Summers can be hot and dry but the natural rock pools in the area are perfect for cooling off in and during the winter months you may be lucky enough to spot the snow-capped mountains of Ceres. There are various hiking trails in the area that offer stunning views but be sure to keep an eye on the weather as it has been known to be unpredictable at times causing dangerous conditions. Best of all it will only take you roughly one and a half hours  to get to this little slice of paradise from Cape Town.

Tweede Tol Photo Credit: Capenature.co.za

Tweede Tol Photo Credit: Capenature.co.za

Oewerzicht, Greyton

Situated in Greyton, Oewerzicht Accommodation and Wedding Venue is the perfect escape for every nature-lover. With 6 luxury river tents, 3 farm cottages, 4 Uitsig cottages and 20 campsites next to the river, each with fantastic views of the area. A range of activities to choose from, such as mountain biking and hiking trails means that there will never be a dull moment. So whether its adventure and exploration you seek or just a day spent splashing around the river there’s something for everyone.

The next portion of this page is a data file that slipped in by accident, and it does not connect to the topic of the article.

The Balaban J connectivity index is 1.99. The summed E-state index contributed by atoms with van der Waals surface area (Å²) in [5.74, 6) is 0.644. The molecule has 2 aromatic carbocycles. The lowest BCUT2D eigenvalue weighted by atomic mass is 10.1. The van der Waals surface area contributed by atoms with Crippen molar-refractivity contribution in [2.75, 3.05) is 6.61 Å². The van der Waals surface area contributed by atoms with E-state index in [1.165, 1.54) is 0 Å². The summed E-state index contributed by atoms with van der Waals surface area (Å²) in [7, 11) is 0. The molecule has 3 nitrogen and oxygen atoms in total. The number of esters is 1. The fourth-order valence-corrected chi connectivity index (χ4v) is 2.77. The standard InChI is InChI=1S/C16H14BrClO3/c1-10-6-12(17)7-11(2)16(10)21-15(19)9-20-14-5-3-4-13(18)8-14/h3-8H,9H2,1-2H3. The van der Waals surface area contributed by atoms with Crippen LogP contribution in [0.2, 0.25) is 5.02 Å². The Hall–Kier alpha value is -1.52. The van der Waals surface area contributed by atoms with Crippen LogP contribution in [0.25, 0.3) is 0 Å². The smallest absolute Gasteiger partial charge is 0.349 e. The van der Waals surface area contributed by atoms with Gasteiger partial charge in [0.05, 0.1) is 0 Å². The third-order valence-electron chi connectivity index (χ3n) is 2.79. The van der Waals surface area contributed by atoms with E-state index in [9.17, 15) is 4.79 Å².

Oewerzicht. Photo Credit: Oewerzicht.co.za

Oewerzicht. Photo Credit: Jacquesmarais.co.za

Berg River Resort, Paarl

Situated in the Winelands the Berg River Resort is great for camping and caravanning. The kids can run wild here with plenty of space for ball games and other activities as well as a river and Olympic size swimming pool. There are shared ablution facilities and each stand comes with its own braai. There’s lots to see in and around Paarl  so be sure to take a drive through the historic town or maybe even visit the Taal Monument, Drakenstein Lion Park, Butterfly World or take a walk through the Paarl Mountain Wildflower Reserve.

Berg River Resort. Photo Credit: bergriverresort.co.za

Berg River Resort. Photo Credit: bergriverresort.co.za

Palmiet Caravan Park, Kleinmond